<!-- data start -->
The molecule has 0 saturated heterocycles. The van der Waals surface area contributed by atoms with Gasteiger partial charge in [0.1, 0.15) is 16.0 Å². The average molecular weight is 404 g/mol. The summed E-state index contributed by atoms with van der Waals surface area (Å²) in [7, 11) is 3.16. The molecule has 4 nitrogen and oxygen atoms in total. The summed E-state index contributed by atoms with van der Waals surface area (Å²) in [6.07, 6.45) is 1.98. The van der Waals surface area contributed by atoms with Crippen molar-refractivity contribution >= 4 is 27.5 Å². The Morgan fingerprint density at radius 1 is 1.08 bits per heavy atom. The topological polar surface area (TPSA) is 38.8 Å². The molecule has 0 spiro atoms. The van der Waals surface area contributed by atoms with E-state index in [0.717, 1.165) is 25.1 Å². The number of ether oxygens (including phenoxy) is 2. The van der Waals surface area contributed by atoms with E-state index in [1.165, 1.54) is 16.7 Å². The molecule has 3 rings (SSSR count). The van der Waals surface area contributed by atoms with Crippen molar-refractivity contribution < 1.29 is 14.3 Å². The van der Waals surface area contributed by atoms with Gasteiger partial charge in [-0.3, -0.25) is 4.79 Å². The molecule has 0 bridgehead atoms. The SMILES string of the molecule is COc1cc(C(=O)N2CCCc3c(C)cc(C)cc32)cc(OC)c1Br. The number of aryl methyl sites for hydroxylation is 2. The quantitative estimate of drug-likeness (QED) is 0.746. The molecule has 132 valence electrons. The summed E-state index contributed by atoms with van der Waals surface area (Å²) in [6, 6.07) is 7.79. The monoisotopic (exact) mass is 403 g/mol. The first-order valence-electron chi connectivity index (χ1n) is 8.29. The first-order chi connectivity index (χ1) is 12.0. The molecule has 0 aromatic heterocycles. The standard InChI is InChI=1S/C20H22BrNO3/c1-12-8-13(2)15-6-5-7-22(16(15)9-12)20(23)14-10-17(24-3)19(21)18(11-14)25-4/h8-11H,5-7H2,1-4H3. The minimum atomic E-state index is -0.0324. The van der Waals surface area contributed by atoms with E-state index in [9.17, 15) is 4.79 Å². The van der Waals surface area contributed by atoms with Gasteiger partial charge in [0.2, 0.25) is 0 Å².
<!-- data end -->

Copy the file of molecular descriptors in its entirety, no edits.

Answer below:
The molecule has 0 saturated heterocycles. The van der Waals surface area contributed by atoms with Gasteiger partial charge in [0.1, 0.15) is 16.0 Å². The average molecular weight is 404 g/mol. The summed E-state index contributed by atoms with van der Waals surface area (Å²) in [7, 11) is 3.16. The molecule has 4 nitrogen and oxygen atoms in total. The summed E-state index contributed by atoms with van der Waals surface area (Å²) in [6.07, 6.45) is 1.98. The van der Waals surface area contributed by atoms with Crippen molar-refractivity contribution >= 4 is 27.5 Å². The Morgan fingerprint density at radius 1 is 1.08 bits per heavy atom. The topological polar surface area (TPSA) is 38.8 Å². The molecule has 0 spiro atoms. The van der Waals surface area contributed by atoms with E-state index in [0.717, 1.165) is 25.1 Å². The number of ether oxygens (including phenoxy) is 2. The van der Waals surface area contributed by atoms with E-state index in [1.165, 1.54) is 16.7 Å². The molecule has 3 rings (SSSR count). The van der Waals surface area contributed by atoms with Crippen molar-refractivity contribution < 1.29 is 14.3 Å². The van der Waals surface area contributed by atoms with Gasteiger partial charge in [-0.3, -0.25) is 4.79 Å². The molecule has 0 bridgehead atoms. The SMILES string of the molecule is COc1cc(C(=O)N2CCCc3c(C)cc(C)cc32)cc(OC)c1Br. The number of aryl methyl sites for hydroxylation is 2. The quantitative estimate of drug-likeness (QED) is 0.746. The molecule has 132 valence electrons. The summed E-state index contributed by atoms with van der Waals surface area (Å²) in [6, 6.07) is 7.79. The monoisotopic (exact) mass is 403 g/mol. The first-order valence-electron chi connectivity index (χ1n) is 8.29. The first-order chi connectivity index (χ1) is 12.0. The molecule has 0 aromatic heterocycles. The standard InChI is InChI=1S/C20H22BrNO3/c1-12-8-13(2)15-6-5-7-22(16(15)9-12)20(23)14-10-17(24-3)19(21)18(11-14)25-4/h8-11H,5-7H2,1-4H3. The minimum atomic E-state index is -0.0324. The van der Waals surface area contributed by atoms with E-state index in [9.17, 15) is 4.79 Å². The van der Waals surface area contributed by atoms with Gasteiger partial charge in [0.2, 0.25) is 0 Å².